23. I feel like our modern world has lost a lot of these foodie skills. I am mesmerized by the blogs of people who still know how to can and preserve and make everything by hand.

    ReplyDelete
  24. Large production of anything is such an art.

    ReplyDelete
  25. What a fun exhibit! Cherry pitter is something new to me :-)

    ReplyDelete
  26. Interesting, but just think my mother and later with my help always canned at least six hundred quarts of vegetables and fruits, at least a hundred jars or more of jams and jellies and pickles. That doesn't even count the huge crocks of sauerkraut she would put up and all without that fancy equipment.

    ReplyDelete
  27. Some of these photos remind me of my grandmother Dorothy's kitchen. She grew a garden and canned/preserved every bit of it. A lot of work.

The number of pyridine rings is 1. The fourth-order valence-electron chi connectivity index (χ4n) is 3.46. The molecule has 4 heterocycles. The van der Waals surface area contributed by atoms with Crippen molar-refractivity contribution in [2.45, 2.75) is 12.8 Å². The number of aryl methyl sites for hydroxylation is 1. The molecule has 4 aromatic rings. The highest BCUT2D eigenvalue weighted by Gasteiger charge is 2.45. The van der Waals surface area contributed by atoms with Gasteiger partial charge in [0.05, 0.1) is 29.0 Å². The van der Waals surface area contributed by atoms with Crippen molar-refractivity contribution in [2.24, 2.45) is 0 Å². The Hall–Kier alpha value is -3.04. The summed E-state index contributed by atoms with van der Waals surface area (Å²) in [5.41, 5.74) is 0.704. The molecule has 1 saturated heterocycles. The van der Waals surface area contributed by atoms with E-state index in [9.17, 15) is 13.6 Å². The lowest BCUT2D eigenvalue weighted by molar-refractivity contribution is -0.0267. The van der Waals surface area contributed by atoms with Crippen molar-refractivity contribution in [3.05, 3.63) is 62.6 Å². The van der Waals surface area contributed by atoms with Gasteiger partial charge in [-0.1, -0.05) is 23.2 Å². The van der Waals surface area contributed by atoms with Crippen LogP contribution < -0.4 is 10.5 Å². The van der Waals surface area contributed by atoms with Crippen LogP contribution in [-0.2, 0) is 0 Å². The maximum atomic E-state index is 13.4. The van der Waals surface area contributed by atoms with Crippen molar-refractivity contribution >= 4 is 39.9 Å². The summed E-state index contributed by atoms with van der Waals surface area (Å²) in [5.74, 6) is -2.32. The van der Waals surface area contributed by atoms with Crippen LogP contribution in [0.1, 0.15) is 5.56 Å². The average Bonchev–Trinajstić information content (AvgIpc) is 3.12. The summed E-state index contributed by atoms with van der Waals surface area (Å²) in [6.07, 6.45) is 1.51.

ReplyDelete
  28. Canning is quite a lot of work but worth it in the end. The canner knows what went into the food, which is more than we can say for today's prepared commodities.

    ReplyDelete
  29. This will be one of my favourite place to visit!

    ReplyDelete
  30. A very interesting exhibit, William !

    ReplyDelete
  31. i know that saying ... waste not want not ... oh yeah .. my grandparents said it all the time. ( ;

    ReplyDelete
  32. Making preserves is something I wish I had learned growing up. I know I still could...lol

    ReplyDelete
  33. We actually used to do quite a bit of food preservation. (I am practically an historical artifact myself). We grew a big garden and did 'U-Pick" fruit at orchards. Ate some, canned some, froze some. It was all actually a fun family activity. It's been years and years now though. Thanks for the memories!!

    ReplyDelete
  34. I make stuff for winter too :-)

    ReplyDelete
  35. Kitchen tools...now I'm in unfamiliar territory!

    ReplyDelete
  36. I liked the waste not want not poster!

    All the best Jan

    ReplyDelete
  37. What a change, when women didn't have to spend time doing this.

    ReplyDelete